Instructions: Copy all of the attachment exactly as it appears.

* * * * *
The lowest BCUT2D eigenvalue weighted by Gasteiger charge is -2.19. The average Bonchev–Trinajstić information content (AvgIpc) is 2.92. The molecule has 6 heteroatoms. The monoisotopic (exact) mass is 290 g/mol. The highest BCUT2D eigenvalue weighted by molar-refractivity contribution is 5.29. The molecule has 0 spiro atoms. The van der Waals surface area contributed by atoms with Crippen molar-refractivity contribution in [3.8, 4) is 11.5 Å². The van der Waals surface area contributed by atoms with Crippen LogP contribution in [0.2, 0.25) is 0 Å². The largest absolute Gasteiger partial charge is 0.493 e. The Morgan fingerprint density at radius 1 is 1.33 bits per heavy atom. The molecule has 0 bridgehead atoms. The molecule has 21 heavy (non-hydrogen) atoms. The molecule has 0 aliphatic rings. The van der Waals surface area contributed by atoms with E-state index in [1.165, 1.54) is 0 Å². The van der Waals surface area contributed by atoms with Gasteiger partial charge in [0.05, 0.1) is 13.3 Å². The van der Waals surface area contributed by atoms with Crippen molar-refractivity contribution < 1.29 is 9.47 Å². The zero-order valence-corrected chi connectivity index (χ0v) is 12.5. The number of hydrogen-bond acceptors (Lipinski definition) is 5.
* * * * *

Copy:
The lowest BCUT2D eigenvalue weighted by Gasteiger charge is -2.19. The average Bonchev–Trinajstić information content (AvgIpc) is 2.92. The molecule has 6 heteroatoms. The monoisotopic (exact) mass is 290 g/mol. The highest BCUT2D eigenvalue weighted by molar-refractivity contribution is 5.29. The molecule has 0 spiro atoms. The van der Waals surface area contributed by atoms with Crippen molar-refractivity contribution in [3.8, 4) is 11.5 Å². The van der Waals surface area contributed by atoms with Crippen LogP contribution in [0.2, 0.25) is 0 Å². The largest absolute Gasteiger partial charge is 0.493 e. The Morgan fingerprint density at radius 1 is 1.33 bits per heavy atom. The molecule has 0 bridgehead atoms. The molecule has 21 heavy (non-hydrogen) atoms. The molecule has 0 aliphatic rings. The van der Waals surface area contributed by atoms with E-state index in [1.165, 1.54) is 0 Å². The van der Waals surface area contributed by atoms with Gasteiger partial charge in [0.05, 0.1) is 13.3 Å². The van der Waals surface area contributed by atoms with Crippen molar-refractivity contribution < 1.29 is 9.47 Å². The zero-order valence-corrected chi connectivity index (χ0v) is 12.5. The number of hydrogen-bond acceptors (Lipinski definition) is 5.